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Exobiology in France

Frances Westall
Frances Westall
Director of the GDR Exobiologie, CNRS
Frances Westall, Director of the GDR Exobiologie
Director of Research, CNRS-Orléans

Activities in the domain of Exobiology (as the French equivalent of Astrobiology) have been going on in France since the 1980s, firstly supported by the French Space Agency (CNES: Centre National d’Etudes Spatiales) and leading to the establishment of a pluridisciplinary thematic group in 1994. The support of the CNES enabled this group to fund between 15 to 20 research proposals a year.

One national colloquium held in 1997 in Roscoff was underpinned by the CNES and one of the departments of the CNRS (Centre National de la Recherche Scientifique), INSU - Institut National des Sciences de l’Univers. About 80 scientists from different disciplines attended these meetings, and they defined the general directions of research and priorities at a national level. On the basis of these endeavours, in 1999 the French exobiologists received a formal statute from the national research body, the CNRS, in the form of the creation of a “Groupement de Recherche – Exobiologie” (Exobiology Research Group). Since this time, the GDR-Exobio, as it is colloquially known, has been extremely active in serving as a collective body that stimulates cooperation and collaboration between people in widely disparate fields, and in attracting new people from widely different backgrounds to the field.

Researchers participating in the steering committee of the GDR-Exobiology, or in the various meeting supported by the GDR-Exobiology, as well as those benefiting from the GDR-Exobiology funding programme, come from many different branches of the CNRS including the Departments of Chemistry, Life Sciences, Mathématiques, Physiques, Planets and the Universe, and Environment and Durable Development.

The main aims of the GDR-Exobiologie are threefold. First, to reinforce collaborations between groups that are developing their lines of research within the framework of exobiology. Second, to stimulate new collaborations between existing but widely disparate groups. The third is to reinforce a pole of excellence in this domain on a national level that is both competitive and widely recognised on an international level.

In order to attain its objectives, the GDR launches an Announcement of Opportunity that covers the entire domain of Exobiology and is open to the whole French community. Initially, there were four major themes dealing with the ingredients of primitive life in their geological, planetary and interstellar context; the chemistry of the origins of life to the emergence of life, including the structure and functions of biological molecules; terrestrial life as a reference, including fossils, biomarkers and extreme environments; and habitats and signatures of extraterrestrial life. After discussions during a colloquium on the perspectives of Exobiology, held in May 2006 in Orléans, these themes were regrouped into two main categories: the origin of life, including the geological and environmental context of the early Earth, prebiotic chemistry, the ingredients of life, early life, and the limits of life; and extraterrestrial life, including habitability in the Solar System, biosignatures, and exoplanets.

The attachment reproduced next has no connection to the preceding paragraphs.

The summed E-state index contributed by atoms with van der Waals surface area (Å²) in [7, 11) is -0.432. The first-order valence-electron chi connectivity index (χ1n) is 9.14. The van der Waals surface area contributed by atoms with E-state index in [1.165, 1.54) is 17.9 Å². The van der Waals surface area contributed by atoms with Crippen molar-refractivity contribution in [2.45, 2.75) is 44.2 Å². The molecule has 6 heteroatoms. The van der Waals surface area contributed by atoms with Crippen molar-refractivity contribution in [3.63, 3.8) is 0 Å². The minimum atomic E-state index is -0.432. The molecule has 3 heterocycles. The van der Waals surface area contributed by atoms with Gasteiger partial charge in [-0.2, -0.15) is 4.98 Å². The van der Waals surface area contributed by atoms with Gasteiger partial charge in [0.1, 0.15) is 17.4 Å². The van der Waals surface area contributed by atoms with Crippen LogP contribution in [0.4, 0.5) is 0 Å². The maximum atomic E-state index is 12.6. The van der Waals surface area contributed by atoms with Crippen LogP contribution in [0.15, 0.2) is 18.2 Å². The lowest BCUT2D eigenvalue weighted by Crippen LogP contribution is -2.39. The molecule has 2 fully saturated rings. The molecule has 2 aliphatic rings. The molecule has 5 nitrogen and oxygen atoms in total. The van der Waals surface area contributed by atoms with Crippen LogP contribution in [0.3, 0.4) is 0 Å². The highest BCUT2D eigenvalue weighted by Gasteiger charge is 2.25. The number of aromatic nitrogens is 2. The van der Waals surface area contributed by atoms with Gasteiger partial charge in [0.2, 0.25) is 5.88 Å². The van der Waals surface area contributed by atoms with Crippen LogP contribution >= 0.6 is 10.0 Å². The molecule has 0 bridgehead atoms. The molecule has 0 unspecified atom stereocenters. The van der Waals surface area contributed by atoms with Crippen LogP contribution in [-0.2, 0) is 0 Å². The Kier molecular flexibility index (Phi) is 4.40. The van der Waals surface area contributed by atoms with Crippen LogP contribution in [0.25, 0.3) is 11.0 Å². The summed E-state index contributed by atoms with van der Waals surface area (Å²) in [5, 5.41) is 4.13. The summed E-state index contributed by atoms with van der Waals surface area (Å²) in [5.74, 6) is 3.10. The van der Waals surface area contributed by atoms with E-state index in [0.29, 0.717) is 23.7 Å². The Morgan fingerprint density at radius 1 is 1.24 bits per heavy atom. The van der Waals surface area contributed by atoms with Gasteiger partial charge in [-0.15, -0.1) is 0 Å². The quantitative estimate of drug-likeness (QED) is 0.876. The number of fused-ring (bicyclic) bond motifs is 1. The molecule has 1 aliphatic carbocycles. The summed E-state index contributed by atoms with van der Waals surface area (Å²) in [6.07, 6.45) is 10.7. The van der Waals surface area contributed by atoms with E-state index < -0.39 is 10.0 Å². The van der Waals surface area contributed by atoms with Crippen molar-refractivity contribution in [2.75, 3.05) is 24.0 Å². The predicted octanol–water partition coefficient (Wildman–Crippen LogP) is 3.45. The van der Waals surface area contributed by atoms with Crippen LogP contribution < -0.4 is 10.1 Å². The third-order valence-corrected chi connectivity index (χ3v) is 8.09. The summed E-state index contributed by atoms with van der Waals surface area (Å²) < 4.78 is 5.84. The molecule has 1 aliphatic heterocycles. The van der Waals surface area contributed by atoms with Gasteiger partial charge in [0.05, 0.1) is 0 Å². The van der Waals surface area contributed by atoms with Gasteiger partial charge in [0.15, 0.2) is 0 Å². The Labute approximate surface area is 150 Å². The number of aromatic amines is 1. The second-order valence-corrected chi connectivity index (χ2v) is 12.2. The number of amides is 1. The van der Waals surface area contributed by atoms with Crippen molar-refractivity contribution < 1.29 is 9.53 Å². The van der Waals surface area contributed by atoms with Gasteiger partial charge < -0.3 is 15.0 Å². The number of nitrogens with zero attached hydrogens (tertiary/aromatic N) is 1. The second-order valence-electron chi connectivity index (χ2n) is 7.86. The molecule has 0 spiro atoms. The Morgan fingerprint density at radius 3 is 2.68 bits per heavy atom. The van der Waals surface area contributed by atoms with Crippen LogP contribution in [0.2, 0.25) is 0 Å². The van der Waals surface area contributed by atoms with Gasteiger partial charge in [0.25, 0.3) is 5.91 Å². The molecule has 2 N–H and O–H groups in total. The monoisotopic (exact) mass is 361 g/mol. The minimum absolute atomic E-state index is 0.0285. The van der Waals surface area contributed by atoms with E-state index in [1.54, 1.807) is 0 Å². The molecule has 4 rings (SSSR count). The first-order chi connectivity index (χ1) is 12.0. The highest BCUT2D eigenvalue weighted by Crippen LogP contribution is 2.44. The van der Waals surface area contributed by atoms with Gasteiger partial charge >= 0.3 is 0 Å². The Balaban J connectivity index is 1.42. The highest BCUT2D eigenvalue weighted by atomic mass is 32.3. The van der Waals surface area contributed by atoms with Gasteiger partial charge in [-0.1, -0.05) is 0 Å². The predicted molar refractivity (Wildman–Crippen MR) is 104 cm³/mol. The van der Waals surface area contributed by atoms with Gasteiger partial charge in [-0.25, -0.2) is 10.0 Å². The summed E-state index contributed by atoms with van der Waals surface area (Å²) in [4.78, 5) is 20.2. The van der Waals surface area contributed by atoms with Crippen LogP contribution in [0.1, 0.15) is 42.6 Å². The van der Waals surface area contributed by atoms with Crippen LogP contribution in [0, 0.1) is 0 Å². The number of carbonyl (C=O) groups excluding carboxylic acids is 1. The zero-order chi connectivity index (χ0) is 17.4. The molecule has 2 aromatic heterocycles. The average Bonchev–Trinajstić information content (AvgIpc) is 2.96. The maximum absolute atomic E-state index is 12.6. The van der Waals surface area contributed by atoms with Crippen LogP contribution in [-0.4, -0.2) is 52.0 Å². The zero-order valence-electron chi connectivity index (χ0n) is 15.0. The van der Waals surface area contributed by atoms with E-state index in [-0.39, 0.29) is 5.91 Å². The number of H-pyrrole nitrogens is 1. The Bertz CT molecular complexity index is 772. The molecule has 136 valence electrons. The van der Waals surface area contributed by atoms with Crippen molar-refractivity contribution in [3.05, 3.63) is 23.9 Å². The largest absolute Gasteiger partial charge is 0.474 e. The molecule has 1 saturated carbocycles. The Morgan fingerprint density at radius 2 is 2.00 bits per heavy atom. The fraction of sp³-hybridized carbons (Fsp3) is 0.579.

The French community of exobiologists is extremely active on a national level with annual support for a number of thematic workshops (e.g. the Fermi paradox, biosignatures, teaching) and an extremely well-attended bi-annual Exobiology School (organised by M. Gargaud of the Observatoire de Bordeaux).

The vitality of the subject and the interest of the researchers in very different disciplines are the outward signs of the importance of the Exobiological community in France. As a result of its coordinating activities, the GDR-Exobiologie contributed to channelling the activities of the French scientists around certain mainstream topics. As a result of the support of the GDR-Exobiologie and its activities, French scientists working in the domain of Exobiology are internationally recognised.

Finally, the GDR-Exobiologie fully participates in astrobiological activities within Europe and on a global scale. While individual French scientists collaborate with other astrobiologists around the world, the GDR is a founding member of EANA, the European Astrobiology Network Association (which now has 17 member countries), is an associate member of the National Astrobiology Institute (NAI) and a founding member of the Federation of Astrobiology Organisations (FAO).